Friday, March 18, 2016

Spotlight: Where Butterflies Dance by Ann Sweeten

Ann Sweeten is a pianist, composer, Steinway artist and poet, who released her first album, Prism, in 1997. Inspired by themes of nature and, specifically, the butterfly, Where Butterflies Dance dually captures the essence of human emotion and life’s experiences, conveyed by the butterfly’s universal symbolism of beauty, love, hope, death, rebirth and transformation. Ann is joined on this album by other talented guest musicians who lend instruments to varying compositions, including Akane Setiawan on English horn, Eugene Friesen on cello, Trisha Craig on flute, Jeff Pearce on electric guitar, Will Ackerman on acoustic guitar, and both Charlie Bisharat and Andrew Eng on violin.

“A Trace of You” opens the album, accompanied by Akane Setiawan’s horn and Charlie Bisharat’s violin, which add a sense of mournfulness to this emotive piece. Ann’s piano playing is at once dynamic yet restrained, with a uniquely artful style that often reminds me of a constant gentle stream, cascading over stones and all its subtle nuances. “Elysian Fields” is perhaps the album’s most breathtaking piece, featuring Ann on both piano and synthesizer, and Jeff Pearce on ambient guitar. Named for the Greek mythical paradise, one can easily imagine arriving in an endless field of flowers while looking upon a distant sunset. A lead melody flutters and floats across the misty bed of guitar and beautiful timbres, which could simply go on forever. “Love Among the Ruins” is another pictorial tune, evoking memories of blissful romances and bittersweet goodbyes, whether it be between human or animal companions. A forlorn quality permeates this piece, which is joined once again by Akane’s horn as well as Eugene Friesen’s cello. Sunrise peers through on “Morning Mist At Chimayo”, showcasing Trisha Craig’s flute and Will Ackerman’s acoustic guitar, further imbuing the composition with grace and elegance. Another piece worth noting is “Sateo”, which is named for an Elephant who once lived in Kenya. Accompanied by Andrew Eng’s violin, Ann offers a most heartfelt musical dedication to this creature, whose life was tragically ended at the age of fifty by poachers. The album’s title track, “Where Butterflies Dance”, is another lovely tune that is carried by a waltzing melody. Complemented by flute and violin, a vision of butterflies dancing in a paradisal garden is conveyed, perhaps alluding to a Greek myth that each time a butterfly emerges from its cocoon, a human soul is born.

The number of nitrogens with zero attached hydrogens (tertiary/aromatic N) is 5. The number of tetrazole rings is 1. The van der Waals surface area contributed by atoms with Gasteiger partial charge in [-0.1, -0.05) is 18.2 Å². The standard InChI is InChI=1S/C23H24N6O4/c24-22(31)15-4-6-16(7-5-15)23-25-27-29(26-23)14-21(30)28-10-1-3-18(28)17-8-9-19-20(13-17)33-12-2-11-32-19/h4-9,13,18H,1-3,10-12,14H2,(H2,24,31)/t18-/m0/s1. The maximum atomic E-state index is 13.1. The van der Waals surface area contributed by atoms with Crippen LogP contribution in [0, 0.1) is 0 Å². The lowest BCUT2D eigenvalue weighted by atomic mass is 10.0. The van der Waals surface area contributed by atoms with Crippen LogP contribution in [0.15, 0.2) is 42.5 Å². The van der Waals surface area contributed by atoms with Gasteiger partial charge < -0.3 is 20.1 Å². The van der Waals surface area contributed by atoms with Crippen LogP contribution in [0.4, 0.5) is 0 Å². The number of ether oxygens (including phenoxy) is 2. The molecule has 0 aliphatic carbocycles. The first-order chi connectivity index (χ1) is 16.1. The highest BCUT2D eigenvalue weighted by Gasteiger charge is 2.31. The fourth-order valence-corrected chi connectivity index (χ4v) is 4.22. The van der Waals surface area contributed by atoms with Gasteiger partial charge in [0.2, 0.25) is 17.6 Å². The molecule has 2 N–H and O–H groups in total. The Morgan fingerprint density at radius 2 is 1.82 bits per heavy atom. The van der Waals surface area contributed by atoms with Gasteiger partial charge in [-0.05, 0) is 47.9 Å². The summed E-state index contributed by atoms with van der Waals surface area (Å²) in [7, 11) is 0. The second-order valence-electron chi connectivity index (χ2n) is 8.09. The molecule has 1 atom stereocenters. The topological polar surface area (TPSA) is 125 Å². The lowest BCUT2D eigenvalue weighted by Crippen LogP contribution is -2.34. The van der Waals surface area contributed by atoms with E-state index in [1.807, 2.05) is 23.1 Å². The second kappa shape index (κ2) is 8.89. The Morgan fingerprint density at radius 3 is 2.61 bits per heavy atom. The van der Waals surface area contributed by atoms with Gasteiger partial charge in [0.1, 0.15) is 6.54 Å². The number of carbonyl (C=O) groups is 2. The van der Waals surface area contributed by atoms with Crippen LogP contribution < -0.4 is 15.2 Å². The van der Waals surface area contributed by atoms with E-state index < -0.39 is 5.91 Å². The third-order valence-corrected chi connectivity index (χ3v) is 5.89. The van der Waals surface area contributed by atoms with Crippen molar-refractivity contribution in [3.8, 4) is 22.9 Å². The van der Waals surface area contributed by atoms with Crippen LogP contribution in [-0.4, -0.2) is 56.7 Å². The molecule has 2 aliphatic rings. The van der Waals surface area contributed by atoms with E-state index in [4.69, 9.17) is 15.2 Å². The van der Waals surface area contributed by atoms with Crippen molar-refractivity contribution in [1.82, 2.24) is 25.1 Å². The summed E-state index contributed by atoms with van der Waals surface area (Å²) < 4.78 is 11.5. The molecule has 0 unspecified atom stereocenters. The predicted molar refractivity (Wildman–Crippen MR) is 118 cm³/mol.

Where Butterflies Dance is a thoroughly outstanding album and the compositions lingered in my mind long after the listening experience had concluded. It is also worth noting that the magnificent Monarch butterfly is under threat of extinction due to the gradual disappearance of Milkweed plants along its migration route. Deeply passionate about the environment and its many afflictions, Ann so eloquently conveys a message of environmental awareness through her music, expressing her passion with originality, sentimentality and immaculate beauty. ~Candice Michelle

For more information please visit the artist's website. This album can also be purchased at Amazon, iTunes and CD Baby.

This review was originally published on Journeyscapes Radio on 03/18/16.